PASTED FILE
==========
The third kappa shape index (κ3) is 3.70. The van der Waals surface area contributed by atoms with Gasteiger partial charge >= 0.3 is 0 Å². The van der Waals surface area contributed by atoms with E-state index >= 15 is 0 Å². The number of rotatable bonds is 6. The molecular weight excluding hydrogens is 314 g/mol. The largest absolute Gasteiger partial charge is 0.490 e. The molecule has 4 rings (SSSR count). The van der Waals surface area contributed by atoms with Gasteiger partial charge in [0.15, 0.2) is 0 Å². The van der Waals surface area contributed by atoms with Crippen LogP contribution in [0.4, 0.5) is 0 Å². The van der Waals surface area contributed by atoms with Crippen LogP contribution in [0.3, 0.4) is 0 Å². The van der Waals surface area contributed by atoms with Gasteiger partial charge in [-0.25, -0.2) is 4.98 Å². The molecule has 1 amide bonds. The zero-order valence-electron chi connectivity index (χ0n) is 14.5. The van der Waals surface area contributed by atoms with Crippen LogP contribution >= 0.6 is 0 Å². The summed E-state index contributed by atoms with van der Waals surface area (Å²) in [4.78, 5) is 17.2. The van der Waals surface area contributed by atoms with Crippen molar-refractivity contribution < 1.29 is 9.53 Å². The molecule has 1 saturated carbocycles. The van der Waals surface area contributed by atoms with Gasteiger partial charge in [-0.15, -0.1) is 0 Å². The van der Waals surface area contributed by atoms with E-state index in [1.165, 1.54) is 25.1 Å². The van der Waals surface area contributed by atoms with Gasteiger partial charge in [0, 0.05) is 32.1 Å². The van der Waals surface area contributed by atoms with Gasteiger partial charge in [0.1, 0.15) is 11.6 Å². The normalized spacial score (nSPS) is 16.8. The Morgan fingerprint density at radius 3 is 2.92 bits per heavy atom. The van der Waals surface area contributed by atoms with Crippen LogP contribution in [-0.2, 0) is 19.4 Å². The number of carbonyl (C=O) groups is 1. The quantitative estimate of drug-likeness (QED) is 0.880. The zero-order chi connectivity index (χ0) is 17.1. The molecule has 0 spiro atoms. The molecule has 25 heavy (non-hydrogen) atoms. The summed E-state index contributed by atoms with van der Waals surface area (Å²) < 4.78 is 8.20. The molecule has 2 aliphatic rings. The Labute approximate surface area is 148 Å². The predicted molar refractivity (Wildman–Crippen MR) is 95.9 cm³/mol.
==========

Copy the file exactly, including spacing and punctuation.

The third kappa shape index (κ3) is 3.70. The van der Waals surface area contributed by atoms with Gasteiger partial charge >= 0.3 is 0 Å². The van der Waals surface area contributed by atoms with E-state index >= 15 is 0 Å². The number of rotatable bonds is 6. The molecular weight excluding hydrogens is 314 g/mol. The largest absolute Gasteiger partial charge is 0.490 e. The molecule has 4 rings (SSSR count). The van der Waals surface area contributed by atoms with Gasteiger partial charge in [0.15, 0.2) is 0 Å². The van der Waals surface area contributed by atoms with Crippen LogP contribution in [0.4, 0.5) is 0 Å². The van der Waals surface area contributed by atoms with Crippen LogP contribution in [0.3, 0.4) is 0 Å². The van der Waals surface area contributed by atoms with Gasteiger partial charge in [-0.25, -0.2) is 4.98 Å². The molecule has 1 amide bonds. The zero-order valence-electron chi connectivity index (χ0n) is 14.5. The van der Waals surface area contributed by atoms with Crippen LogP contribution >= 0.6 is 0 Å². The summed E-state index contributed by atoms with van der Waals surface area (Å²) in [4.78, 5) is 17.2. The van der Waals surface area contributed by atoms with Crippen molar-refractivity contribution < 1.29 is 9.53 Å². The molecule has 1 saturated carbocycles. The van der Waals surface area contributed by atoms with Gasteiger partial charge in [-0.15, -0.1) is 0 Å². The van der Waals surface area contributed by atoms with E-state index in [1.165, 1.54) is 25.1 Å². The van der Waals surface area contributed by atoms with Gasteiger partial charge in [0, 0.05) is 32.1 Å². The van der Waals surface area contributed by atoms with Gasteiger partial charge in [0.1, 0.15) is 11.6 Å². The normalized spacial score (nSPS) is 16.8. The Morgan fingerprint density at radius 3 is 2.92 bits per heavy atom. The van der Waals surface area contributed by atoms with Crippen LogP contribution in [-0.2, 0) is 19.4 Å². The number of carbonyl (C=O) groups is 1. The quantitative estimate of drug-likeness (QED) is 0.880. The zero-order chi connectivity index (χ0) is 17.1. The molecule has 0 spiro atoms. The molecule has 25 heavy (non-hydrogen) atoms. The summed E-state index contributed by atoms with van der Waals surface area (Å²) < 4.78 is 8.20. The molecule has 2 aliphatic rings. The Labute approximate surface area is 148 Å². The predicted molar refractivity (Wildman–Crippen MR) is 95.9 cm³/mol.